The Artisan Travel Blog

Mush hour or rush hour? Dog sledding: An antitode to modern-day living

We live crazy modern-day lives, always on the go with little time for relaxation or reflection. Of course, there are all sorts of quick fixes for the stresses of contemporary living such as yoga or visiting a spa but we’re prepared to bet that few people consider dog sledding as the antidote to the hustle and bustle of our present-day existences.

Time to think......imagine such a thing!

Alis Husky (9)


By its very nature, dog sledding takes you to a quieter and more remote place far removed from the traffic and crowds of our urban centres but, it also provides time to both reflect and relax. Imagine yourself standing on a sled being pulled by a team of willing canines. On easy stretches such as a vast flat frozen lake, there is little to do other than marvel at the scenery, enjoy the near perfect silence and think. Time to think....imagine such a thing!

In the evenings after a long day on the trail, what could be better than returning to base or arriving at a wilderness cabin? It may sound a tad basic but once the fire is burning and dinner is served, it is conversation with like-minded individuals that takes precedence rather than phones and laptops. In these remote spots, there is barely any light pollution so you might just get lucky and witness another of Mother Nature's most wonderful and spiritual experiences, the Northern Lights.

Dog sledding is an absolutely thrilling activity but, at the same time, it can be a relaxing, therapeutic and even meditative experience. It is the perfect antidote to modern living.

You can't take the dogs home

Here are five of our favourite dog sledding safaris and, no, you can't take them home!

The One with the Gentle Introduction

Understandably, many folk find the idea of heading straight off into a snowy winter wilderness just a tad daunting so this trip is designed to ease you in gently.

Based in cosy accommodation at Saija (“The Quiet Place”) you’ll spend the first two days of your stay learning the ropes and easing slowly into dog sledding before putting your new found skills into practice by embarking on an overnight safari; your shelter from the cold is provided by a wilderness cabin.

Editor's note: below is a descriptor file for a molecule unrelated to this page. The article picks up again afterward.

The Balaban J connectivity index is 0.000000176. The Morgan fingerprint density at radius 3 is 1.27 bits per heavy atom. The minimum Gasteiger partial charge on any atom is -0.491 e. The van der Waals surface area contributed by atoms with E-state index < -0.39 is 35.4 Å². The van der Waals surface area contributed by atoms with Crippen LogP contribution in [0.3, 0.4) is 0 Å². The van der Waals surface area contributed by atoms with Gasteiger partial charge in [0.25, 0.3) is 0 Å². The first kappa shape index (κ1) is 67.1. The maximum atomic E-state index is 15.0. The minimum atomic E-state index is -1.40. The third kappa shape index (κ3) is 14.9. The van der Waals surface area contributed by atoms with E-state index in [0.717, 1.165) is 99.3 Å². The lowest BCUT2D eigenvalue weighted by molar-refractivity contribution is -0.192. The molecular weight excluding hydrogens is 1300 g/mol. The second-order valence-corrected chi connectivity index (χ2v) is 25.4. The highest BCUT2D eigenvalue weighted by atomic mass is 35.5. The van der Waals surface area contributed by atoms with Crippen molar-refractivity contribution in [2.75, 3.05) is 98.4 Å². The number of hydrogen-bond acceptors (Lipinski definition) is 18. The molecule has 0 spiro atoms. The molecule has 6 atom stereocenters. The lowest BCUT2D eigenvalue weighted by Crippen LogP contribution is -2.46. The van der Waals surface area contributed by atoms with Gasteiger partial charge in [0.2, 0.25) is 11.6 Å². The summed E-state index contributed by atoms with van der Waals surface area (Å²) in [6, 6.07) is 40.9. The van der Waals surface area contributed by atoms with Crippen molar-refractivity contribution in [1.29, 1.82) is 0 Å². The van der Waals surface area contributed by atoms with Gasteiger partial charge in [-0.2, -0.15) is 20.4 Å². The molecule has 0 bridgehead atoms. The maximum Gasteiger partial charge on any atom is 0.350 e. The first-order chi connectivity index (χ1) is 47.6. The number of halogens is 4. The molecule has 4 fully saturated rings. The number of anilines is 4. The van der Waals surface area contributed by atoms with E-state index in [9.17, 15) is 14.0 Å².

Find out more here: An Introduction to Wilderness Dog Sledding

Alis Husky (5)


In Scandinavia dog sledding circles the name Sven Engholm is spoken in an almost reverent whisper. During a remarkable racing career Sven won Scandinavia’s longest dog sled race no less than 11 times and was a top 10 finisher in Alaska’s Iditarod. Based at Sven’s husky farm in Northern Norway, you’ll sleep in log cabins (built by Sven, Sven can do anything!) and spend three days exploring Norway’s unspoiled winter countryside with your trail partners.

Sven and his team of guides and handlers spend their lives working with the dogs and you really couldn’t be in more experienced hands.

Find out more here: Karasjok - Three Day Husky Safari

Alis Husky (10)

The One Where Wilderness Precedes the IceHotel 

This Swedish husky safari presents you with the possibility of ticking off three bucket list items.

  • Wilderness dog sledding

  • Seeing the Northern Lights*

  • Visiting and staying at the IceHotel

Mushing from wilderness cabin to wilderness cabin, this safari explores the rugged winter terrain north of the Arctic Circle in Swedish Lapland. 

Find out more here: Wilderness Dog Sledding and the IceHotel

Alis Husky (8)

The One in the Wilderness

If it’s real “Call of the Wild” action you crave then look no further than this 5-day wilderness safari. Starting some 230km north of the Arctic Circle this is the real dog sledding deal as you cross frozen lakes and guide your team of willing dogs through snow-laden forests. You’ll sleep in wilderness cabins with limited facilities and be responsible for the care of your team. So, before you even think of going inside to warm up at the end of each day’s trail, you need to ensure that your team is both watered and fed first.


Alis Husky (4)



The cabins are nearly always very remote and with the snow deadening all sound, the silence is almost eerie. However, that’s nothing compared to the occasional wolfish howl that emanates from the dogs just outside your accommodation. That is a primordial sound that makes the hairs on your arms stand rigidly to attention. 

Find out more here: Five Day Dog Sledding Safari in Fell Lapland

Alis Husky (1)

The One with Arctic Adventure and an Igloo Hotel

Norway’s Finnmark Plateau is a windswept, barren and, to the unprepared, inhospitable place. It is also astonishingly beautiful and the perfect place to pitch your skills against the Arctic elements.

Alis Husky (11)

This wilderness trip is not for the fainthearted and requires quite a bit of physical effort. You’ll be driving your own team of dogs and, in the process, climbing some pretty high mountains up to the plateau which is extremely hard work and especially tiring when the temperature plummets.

Essentially, you have to be in good physical shape to undertake this adventure but the rewards are absolutely staggering. With dramatic, striking and seemingly endless landscapes, it is all too easy to think that you are lost in a blanket of white desert. It’s a salutatory experience but one with which your expert wilderness guide is very familiar and he or she will always get you to your next overnight point.

Your reward on the final day of dog sledding is eye-catching views of the Arctic Ocean before you arrive at journey’s end and a night at the fabulous Igloo Hotel at Sorrisniva.

Find out more here: Finnmark Plateau Trail and the Igloo Hotel

 *The Northern Lights are a natural phenomenon and sightings can never be guaranteed.

Read 2300 times Last modified on Thursday, 22 February 2018

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